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Cracking an "Age-Old Problem"


Before I worked at Education Week, I spent six years as a reporter for The Washington Post, where I covered the Prince William school district in suburban Northern Virginia. I covered everything that happened in that district, not just issues related to special education—in fact, I tried to avoid such stories, because they all seemed so complex and difficult to write about.

So, I felt a pang of recognition when I read this column by my former colleague, Jay Mathews, about a mother who is seeking a specialized placement for her son that her local school district appears unwilling to give:

I admit that education writers in general, and I in particular, write very little about learning disabilities and the many failures of federally mandated public school programs to help students who have them. I often say the cases are so complicated I have difficulty translating them into everyday language, and even then readers struggle to understand.

But that is not the whole truth. I also avoid special education stories because they all seem the same, one tale after another of frustrated parents and ill-equipped educators trying but failing to find common ground, calling in lawyers while the children sit in class, bored and confused.

Kelli Castellino's son Miguel has learning disabilities that have been covered under a "Section 504 plan" rather than under the Individuals with Disabilities Education Act. I've written about the differences between the two laws in this blog post. I also wrote a post about how changes to the Americans with Disabilities Act could affect Section 504 students

Mathews doesn't offer a solution to this situation. Instead, he throws it to readers, and like many of these articles, the comment section is as interesting as the story itself.

I actually see many potential "solutions" to this particular problem, keeping in mind that I don't know what has already been tried. Perhaps this dispute can be resolved in mediation. Perhaps Miguel can move to another school. Tutoring might make up for some of his academic deficits.

But the questions posed here are bigger than just one student. As Mathews says, "The old way is rutted, bumpy and slow. It is not taking us very far. We need something new."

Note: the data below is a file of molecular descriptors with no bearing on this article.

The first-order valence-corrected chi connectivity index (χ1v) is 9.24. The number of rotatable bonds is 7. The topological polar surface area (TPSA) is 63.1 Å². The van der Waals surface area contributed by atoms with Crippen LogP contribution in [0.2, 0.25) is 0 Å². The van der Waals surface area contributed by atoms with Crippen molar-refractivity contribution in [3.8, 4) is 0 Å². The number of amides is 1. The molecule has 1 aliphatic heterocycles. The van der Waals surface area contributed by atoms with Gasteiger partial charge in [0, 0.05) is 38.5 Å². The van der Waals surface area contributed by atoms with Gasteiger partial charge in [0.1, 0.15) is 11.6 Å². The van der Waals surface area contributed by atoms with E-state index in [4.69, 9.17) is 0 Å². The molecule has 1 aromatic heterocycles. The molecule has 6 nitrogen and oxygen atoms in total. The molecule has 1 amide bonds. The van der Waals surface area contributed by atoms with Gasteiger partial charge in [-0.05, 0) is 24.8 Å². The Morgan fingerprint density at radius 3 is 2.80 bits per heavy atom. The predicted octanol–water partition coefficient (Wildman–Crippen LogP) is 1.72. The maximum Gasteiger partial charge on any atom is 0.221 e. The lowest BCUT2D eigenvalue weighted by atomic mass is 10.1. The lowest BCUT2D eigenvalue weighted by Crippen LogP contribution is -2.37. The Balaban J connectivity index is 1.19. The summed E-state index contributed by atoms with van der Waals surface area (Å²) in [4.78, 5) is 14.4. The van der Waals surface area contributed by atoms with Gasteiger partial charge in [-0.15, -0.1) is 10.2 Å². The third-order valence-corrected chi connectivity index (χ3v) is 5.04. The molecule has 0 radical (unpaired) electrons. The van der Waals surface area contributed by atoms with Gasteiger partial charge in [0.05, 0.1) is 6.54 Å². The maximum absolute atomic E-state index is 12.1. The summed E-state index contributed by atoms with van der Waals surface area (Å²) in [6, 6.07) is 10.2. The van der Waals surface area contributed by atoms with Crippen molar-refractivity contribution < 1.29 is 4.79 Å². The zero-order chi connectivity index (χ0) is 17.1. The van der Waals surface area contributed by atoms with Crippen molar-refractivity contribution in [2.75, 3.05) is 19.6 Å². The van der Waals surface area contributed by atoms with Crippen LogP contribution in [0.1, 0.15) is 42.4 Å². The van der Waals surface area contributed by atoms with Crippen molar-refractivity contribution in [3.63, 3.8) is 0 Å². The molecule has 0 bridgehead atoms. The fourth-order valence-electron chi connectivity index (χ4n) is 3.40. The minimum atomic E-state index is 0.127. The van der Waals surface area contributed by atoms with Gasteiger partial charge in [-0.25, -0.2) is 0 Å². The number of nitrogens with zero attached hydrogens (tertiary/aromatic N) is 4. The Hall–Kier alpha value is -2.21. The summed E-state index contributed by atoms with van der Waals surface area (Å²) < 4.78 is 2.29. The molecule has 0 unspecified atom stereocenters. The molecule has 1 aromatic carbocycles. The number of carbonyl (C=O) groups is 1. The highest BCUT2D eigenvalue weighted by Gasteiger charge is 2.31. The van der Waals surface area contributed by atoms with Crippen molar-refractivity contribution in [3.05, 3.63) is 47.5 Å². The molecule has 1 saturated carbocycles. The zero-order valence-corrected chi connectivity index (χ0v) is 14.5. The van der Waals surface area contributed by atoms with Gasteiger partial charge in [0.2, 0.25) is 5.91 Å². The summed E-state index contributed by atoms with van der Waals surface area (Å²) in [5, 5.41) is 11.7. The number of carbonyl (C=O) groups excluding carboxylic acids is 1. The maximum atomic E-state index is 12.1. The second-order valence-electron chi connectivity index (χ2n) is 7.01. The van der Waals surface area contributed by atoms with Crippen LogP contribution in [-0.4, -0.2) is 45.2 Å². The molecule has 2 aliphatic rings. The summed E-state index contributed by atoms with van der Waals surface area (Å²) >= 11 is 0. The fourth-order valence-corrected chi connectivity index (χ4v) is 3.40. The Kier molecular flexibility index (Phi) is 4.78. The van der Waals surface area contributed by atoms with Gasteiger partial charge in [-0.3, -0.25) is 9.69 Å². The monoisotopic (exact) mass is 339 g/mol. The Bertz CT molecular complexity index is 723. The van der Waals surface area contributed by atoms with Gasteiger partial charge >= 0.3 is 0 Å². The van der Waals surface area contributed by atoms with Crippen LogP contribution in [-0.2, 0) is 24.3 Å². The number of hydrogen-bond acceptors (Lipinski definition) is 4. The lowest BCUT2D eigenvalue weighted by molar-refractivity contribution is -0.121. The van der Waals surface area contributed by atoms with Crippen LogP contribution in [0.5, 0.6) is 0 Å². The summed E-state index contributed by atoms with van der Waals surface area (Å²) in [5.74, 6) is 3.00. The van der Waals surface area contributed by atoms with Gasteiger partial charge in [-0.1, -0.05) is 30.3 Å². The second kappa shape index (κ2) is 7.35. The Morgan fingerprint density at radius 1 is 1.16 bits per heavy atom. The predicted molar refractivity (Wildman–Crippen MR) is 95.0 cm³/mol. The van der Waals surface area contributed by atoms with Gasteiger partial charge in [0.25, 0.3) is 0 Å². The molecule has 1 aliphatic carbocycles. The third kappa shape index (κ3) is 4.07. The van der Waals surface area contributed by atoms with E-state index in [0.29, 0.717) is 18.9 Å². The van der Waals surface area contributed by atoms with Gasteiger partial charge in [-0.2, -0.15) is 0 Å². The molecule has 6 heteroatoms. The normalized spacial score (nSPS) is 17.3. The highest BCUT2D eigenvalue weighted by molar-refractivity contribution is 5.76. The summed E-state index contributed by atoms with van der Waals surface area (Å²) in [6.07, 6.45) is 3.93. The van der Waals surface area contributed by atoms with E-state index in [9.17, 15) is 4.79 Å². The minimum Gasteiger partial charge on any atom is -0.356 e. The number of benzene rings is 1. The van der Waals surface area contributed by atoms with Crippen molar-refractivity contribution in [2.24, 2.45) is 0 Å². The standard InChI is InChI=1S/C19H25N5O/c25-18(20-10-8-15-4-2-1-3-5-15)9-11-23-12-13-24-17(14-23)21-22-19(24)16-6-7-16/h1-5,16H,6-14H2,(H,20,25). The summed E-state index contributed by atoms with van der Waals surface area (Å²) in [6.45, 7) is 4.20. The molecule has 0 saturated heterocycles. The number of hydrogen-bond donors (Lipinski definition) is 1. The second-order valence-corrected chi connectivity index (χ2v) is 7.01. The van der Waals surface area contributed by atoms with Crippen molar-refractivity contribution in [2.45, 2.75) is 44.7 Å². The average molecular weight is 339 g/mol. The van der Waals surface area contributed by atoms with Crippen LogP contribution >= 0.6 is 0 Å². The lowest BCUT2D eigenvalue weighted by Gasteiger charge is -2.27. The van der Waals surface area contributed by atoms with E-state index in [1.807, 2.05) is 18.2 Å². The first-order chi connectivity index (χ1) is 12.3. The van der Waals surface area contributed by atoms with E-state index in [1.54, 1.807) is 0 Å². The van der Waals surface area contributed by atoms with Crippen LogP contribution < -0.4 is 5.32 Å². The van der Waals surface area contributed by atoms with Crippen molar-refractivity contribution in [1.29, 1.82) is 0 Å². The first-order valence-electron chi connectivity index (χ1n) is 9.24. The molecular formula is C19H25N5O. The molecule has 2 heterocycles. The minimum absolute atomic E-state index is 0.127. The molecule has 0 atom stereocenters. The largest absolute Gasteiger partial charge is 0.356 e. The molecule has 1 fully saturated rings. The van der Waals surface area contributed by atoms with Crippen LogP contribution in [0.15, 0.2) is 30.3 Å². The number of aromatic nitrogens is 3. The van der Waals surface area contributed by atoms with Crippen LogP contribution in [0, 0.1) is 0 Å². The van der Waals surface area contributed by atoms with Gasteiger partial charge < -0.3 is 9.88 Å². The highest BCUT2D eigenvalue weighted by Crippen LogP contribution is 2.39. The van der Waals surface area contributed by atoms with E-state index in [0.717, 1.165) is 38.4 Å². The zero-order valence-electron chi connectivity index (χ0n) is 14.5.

If there were one piece of the special education "industry" that you could change, what would you do?


For me the primary issue is the early diagnosis of neurological based disabilities as opposed to the non clinical assessment measures currently used. Too many children are assessed as having learning disabilities that are not disabiled, in the neural sense. With the proper diagnosis a large percentage of chldren assessed as Special ED would be reduced and SPECIAL ED would be able to concentrate on the REAL special ed students.


I can't really disagree with Dr. Cooper, although his recommendation begs the question of what then to do with the NOT REAL special education students.

I saw this Jay Matthew's post first and I have been thinking about this for a while. An agency head that I used to work with was fond of saying that in the end, everything boils down to commitment. Maybe I've been through too many IEP meetings and due process efforts, but in this case, it does seem as though it is the commitment to educating all of the children that is lacking. I can only imagine how different things would be if schools were routinely saying to parents--we have no doubt that your child is able to learn and succeed, and that together we can all figure this thing out. Somehow all of the time that goes into the legal proceedings ends up feeling like a messy divorce and custody case. Two parents want things from each other that they will never get, but every decision that must be made becomes a new battle ground to fight it out.

I remember saying to a school official (having climbed pretty high up the ladder in quest of someone to pay attention to the things that were supposed to happen that were not), no other professional in my child's life has ever called me on the phone to say "we just don't have any idea what to do with your child." No doctor, no dentist, no social worker, counselor, psychologist or psychiatrist has ever approached me in that way. I even recall a teacher who thought he was clever in summary: "what you want is a boat--and we make cars." I had to point out that his business was supposed to be about getting clients across the river and they were all drowning.

I don't know if all the murky legal reguirements make things better or worse. I don't know if placing the onus of enforcement on parents contributes to the poor environment. But, I do believe, that without some joint sense of commitment to the education of all of our students, nothing can make a difference for very long.

Can a child get private tutoring under a 504 for dyslexia? My child's school refuses to offer the Wilson reading program unless I agree to put her in sped. they give this to other students in sped...She is not failing in any areas but needs help with reading due to dyslexia and ADHD. Any help would be appreiciated on how to find some laws or something as guidance..

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